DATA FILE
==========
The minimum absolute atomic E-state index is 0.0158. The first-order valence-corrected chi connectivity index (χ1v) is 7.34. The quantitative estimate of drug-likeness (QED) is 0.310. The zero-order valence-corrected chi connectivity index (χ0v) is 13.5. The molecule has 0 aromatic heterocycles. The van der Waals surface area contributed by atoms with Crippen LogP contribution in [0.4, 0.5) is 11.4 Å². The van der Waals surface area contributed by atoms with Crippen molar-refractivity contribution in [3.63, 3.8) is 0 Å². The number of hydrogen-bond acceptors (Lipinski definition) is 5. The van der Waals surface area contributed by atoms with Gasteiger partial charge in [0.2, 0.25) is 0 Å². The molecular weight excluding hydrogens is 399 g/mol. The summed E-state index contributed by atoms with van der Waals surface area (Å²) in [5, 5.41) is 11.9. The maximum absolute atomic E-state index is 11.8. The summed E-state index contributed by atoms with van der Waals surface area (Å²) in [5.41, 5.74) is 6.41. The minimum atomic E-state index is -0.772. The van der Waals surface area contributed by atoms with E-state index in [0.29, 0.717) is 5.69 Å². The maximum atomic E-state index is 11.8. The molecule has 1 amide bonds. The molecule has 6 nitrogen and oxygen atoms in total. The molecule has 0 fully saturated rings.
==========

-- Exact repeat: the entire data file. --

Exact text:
The minimum absolute atomic E-state index is 0.0158. The first-order valence-corrected chi connectivity index (χ1v) is 7.34. The quantitative estimate of drug-likeness (QED) is 0.310. The zero-order valence-corrected chi connectivity index (χ0v) is 13.5. The molecule has 0 aromatic heterocycles. The van der Waals surface area contributed by atoms with Crippen LogP contribution in [0.4, 0.5) is 11.4 Å². The van der Waals surface area contributed by atoms with Crippen molar-refractivity contribution in [3.63, 3.8) is 0 Å². The number of hydrogen-bond acceptors (Lipinski definition) is 5. The van der Waals surface area contributed by atoms with Gasteiger partial charge in [0.2, 0.25) is 0 Å². The molecular weight excluding hydrogens is 399 g/mol. The summed E-state index contributed by atoms with van der Waals surface area (Å²) in [5, 5.41) is 11.9. The maximum absolute atomic E-state index is 11.8. The summed E-state index contributed by atoms with van der Waals surface area (Å²) in [5.41, 5.74) is 6.41. The minimum atomic E-state index is -0.772. The van der Waals surface area contributed by atoms with E-state index in [0.29, 0.717) is 5.69 Å². The maximum atomic E-state index is 11.8. The molecule has 1 amide bonds. The molecule has 6 nitrogen and oxygen atoms in total. The molecule has 0 fully saturated rings.